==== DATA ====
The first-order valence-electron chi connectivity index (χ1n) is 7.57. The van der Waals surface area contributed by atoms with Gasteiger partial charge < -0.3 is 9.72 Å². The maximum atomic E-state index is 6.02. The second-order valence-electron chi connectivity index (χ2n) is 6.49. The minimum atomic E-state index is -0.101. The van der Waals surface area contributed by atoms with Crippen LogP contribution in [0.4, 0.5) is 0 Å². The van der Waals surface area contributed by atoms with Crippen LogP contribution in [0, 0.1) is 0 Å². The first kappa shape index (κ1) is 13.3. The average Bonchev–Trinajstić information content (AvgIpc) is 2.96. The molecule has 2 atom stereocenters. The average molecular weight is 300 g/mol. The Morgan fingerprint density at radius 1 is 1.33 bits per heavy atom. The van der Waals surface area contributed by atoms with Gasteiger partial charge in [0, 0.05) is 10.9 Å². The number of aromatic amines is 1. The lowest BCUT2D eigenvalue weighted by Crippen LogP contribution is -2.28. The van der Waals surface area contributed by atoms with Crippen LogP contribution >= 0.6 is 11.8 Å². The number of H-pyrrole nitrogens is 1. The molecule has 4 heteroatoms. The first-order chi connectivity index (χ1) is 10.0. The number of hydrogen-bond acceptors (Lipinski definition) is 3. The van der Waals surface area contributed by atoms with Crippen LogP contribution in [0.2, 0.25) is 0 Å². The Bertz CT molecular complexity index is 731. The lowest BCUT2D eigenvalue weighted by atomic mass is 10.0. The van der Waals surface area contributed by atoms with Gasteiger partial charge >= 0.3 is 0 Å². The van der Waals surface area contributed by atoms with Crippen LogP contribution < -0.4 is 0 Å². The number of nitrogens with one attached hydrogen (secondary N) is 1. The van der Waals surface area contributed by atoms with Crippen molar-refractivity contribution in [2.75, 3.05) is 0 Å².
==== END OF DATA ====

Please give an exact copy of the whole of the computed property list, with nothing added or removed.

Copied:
The first-order valence-electron chi connectivity index (χ1n) is 7.57. The van der Waals surface area contributed by atoms with Gasteiger partial charge < -0.3 is 9.72 Å². The maximum atomic E-state index is 6.02. The second-order valence-electron chi connectivity index (χ2n) is 6.49. The minimum atomic E-state index is -0.101. The van der Waals surface area contributed by atoms with Crippen LogP contribution in [0.4, 0.5) is 0 Å². The van der Waals surface area contributed by atoms with Crippen LogP contribution in [0, 0.1) is 0 Å². The first kappa shape index (κ1) is 13.3. The average Bonchev–Trinajstić information content (AvgIpc) is 2.96. The molecule has 2 atom stereocenters. The average molecular weight is 300 g/mol. The Morgan fingerprint density at radius 1 is 1.33 bits per heavy atom. The van der Waals surface area contributed by atoms with Gasteiger partial charge in [0, 0.05) is 10.9 Å². The number of aromatic amines is 1. The lowest BCUT2D eigenvalue weighted by Crippen LogP contribution is -2.28. The van der Waals surface area contributed by atoms with Crippen LogP contribution >= 0.6 is 11.8 Å². The number of H-pyrrole nitrogens is 1. The molecule has 4 heteroatoms. The first-order chi connectivity index (χ1) is 10.0. The number of hydrogen-bond acceptors (Lipinski definition) is 3. The van der Waals surface area contributed by atoms with Crippen LogP contribution in [0.2, 0.25) is 0 Å². The Bertz CT molecular complexity index is 731. The lowest BCUT2D eigenvalue weighted by atomic mass is 10.0. The van der Waals surface area contributed by atoms with Gasteiger partial charge >= 0.3 is 0 Å². The van der Waals surface area contributed by atoms with Crippen LogP contribution < -0.4 is 0 Å². The number of nitrogens with one attached hydrogen (secondary N) is 1. The van der Waals surface area contributed by atoms with Crippen molar-refractivity contribution in [2.75, 3.05) is 0 Å².